Sure, the Red Bulls have 90 minutes on home turf to tie the series. They need just one goal, have the second-most potent attack in MLS and haven’t lost at home since April 9. But the Impact will take some intangible advantages into the second leg as well.

One justification for the knockout-round games, in addition to the fact that MLS wants as many teams (and owners) in the playoffs as possible, is that the teams earning byes supposedly will face a tired opponent in the first/away leg. Theoretically then, the high seed would have leverage in both games.

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Impact's prior experience in challenging environments is key to their playoff success

But Montreal’s conservative style lends itself to playing games on little rest. The Impact basically attack with three players (Mancosu, Ignacio Piatti and Dominic Oduro) while the midfield trio and back four plug passing lanes, foul when necessary and look to spring their teammates with quick passes. Montreal had only two full days rest after beating D.C., one of which was spent traveling. And it’s not a young team. Nine of the 11 starters are in their 30s.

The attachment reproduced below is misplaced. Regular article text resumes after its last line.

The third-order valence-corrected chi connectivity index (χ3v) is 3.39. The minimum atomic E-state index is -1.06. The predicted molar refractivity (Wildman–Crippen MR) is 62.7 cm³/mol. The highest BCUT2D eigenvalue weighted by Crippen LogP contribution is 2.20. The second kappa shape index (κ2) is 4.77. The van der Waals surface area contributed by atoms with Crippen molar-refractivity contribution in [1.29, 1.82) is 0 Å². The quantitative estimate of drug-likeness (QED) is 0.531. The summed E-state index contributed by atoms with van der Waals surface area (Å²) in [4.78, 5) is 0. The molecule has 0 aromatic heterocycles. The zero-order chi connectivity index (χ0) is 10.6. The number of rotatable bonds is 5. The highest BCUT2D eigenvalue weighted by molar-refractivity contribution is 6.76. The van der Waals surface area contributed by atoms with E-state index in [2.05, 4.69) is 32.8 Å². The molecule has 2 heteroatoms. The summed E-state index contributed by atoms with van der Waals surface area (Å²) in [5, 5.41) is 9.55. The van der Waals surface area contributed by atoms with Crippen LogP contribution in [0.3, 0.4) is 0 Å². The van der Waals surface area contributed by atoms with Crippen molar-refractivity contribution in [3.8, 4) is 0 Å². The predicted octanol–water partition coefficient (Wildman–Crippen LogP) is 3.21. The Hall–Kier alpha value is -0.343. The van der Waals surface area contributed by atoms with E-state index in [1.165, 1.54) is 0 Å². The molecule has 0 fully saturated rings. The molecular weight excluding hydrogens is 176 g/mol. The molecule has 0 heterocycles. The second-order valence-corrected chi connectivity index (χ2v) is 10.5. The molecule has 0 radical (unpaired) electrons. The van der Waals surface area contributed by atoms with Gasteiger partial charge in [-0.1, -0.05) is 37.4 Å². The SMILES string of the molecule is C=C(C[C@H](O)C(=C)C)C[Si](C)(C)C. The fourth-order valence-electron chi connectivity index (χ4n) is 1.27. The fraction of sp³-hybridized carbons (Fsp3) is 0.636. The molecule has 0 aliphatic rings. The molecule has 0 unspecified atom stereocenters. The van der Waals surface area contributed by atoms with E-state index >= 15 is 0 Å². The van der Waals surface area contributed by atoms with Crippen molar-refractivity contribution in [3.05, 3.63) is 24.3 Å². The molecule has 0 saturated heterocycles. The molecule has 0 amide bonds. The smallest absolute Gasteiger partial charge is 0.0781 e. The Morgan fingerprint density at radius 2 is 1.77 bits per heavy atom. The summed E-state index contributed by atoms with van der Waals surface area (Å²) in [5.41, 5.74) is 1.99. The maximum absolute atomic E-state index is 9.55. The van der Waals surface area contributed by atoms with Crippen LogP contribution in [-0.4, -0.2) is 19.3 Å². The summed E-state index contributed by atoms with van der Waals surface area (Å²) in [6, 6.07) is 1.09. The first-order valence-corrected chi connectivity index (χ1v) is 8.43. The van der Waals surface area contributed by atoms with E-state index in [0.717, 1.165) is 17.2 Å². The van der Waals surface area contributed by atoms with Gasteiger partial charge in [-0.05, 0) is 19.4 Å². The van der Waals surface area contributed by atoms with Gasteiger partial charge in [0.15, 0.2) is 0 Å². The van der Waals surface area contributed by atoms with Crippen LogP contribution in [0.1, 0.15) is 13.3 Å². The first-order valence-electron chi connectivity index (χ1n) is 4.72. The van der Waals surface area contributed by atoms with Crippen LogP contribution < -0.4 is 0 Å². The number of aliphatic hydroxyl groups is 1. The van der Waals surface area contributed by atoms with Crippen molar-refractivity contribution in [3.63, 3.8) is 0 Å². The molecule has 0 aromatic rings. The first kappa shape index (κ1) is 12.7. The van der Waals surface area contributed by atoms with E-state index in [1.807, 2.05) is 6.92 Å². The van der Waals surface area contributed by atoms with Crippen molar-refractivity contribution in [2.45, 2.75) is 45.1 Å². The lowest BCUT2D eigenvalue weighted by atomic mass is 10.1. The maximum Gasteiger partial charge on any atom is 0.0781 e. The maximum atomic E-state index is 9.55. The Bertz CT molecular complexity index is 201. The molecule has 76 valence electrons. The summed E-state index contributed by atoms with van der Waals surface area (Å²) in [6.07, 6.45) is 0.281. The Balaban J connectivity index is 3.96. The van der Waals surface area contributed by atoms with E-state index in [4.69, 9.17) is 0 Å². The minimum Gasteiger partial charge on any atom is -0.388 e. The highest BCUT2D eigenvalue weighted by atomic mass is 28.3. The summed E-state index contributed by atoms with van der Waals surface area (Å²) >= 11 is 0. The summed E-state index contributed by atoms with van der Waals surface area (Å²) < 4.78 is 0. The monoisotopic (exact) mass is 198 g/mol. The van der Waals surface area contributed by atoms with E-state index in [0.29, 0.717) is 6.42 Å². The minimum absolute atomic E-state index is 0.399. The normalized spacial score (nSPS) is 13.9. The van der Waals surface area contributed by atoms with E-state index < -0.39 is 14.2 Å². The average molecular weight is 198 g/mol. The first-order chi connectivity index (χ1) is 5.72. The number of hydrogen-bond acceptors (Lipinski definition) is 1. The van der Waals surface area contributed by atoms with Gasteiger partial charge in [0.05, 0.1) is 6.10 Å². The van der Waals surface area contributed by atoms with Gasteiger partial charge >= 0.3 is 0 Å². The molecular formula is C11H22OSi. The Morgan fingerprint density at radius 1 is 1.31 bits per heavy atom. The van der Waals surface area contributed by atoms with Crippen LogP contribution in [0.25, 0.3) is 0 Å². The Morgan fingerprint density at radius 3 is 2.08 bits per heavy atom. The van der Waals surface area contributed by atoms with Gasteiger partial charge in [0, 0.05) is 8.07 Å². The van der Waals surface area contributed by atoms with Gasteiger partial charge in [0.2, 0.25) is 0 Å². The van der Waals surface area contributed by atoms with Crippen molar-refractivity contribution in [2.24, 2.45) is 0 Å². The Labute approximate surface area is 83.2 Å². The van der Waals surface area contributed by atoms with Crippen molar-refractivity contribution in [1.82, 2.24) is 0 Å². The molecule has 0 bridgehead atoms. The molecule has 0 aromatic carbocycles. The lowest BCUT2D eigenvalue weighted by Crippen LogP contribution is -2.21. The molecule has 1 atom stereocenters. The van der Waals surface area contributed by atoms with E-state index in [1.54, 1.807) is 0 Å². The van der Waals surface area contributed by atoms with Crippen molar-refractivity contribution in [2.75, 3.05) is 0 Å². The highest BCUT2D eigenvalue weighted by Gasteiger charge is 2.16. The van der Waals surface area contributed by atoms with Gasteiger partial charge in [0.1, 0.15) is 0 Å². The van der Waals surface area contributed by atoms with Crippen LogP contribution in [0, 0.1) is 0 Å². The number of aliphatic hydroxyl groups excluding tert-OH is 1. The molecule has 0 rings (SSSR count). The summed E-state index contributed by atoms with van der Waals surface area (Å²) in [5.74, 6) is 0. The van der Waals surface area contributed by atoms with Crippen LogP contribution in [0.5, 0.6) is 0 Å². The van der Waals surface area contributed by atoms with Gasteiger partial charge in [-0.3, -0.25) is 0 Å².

Now, they’ll have a week to rest. The tough part is over. Montreal isn’t afraid of playing on the road. They play the sort of soccer that’s made for road games. The Impact handled themselves brilliantly last year in CCL matches in Mexico and Costa Rica and were beaten only six times away from home during the 2016 regular season. Only one MLS suffered fewer road defeats. 

Throw in the fact that New York has been a bit star-crossed at Red Bull Arena, and the tension only increases. Since 2010, when the stadium opened, the Red Bulls have lost a heartbreaking five playoff games on home turf. Last season marked the fourth time their season ended in Harrison. The pressure will most certainly be on the favorites, and that’s an ideal situation for Montreal.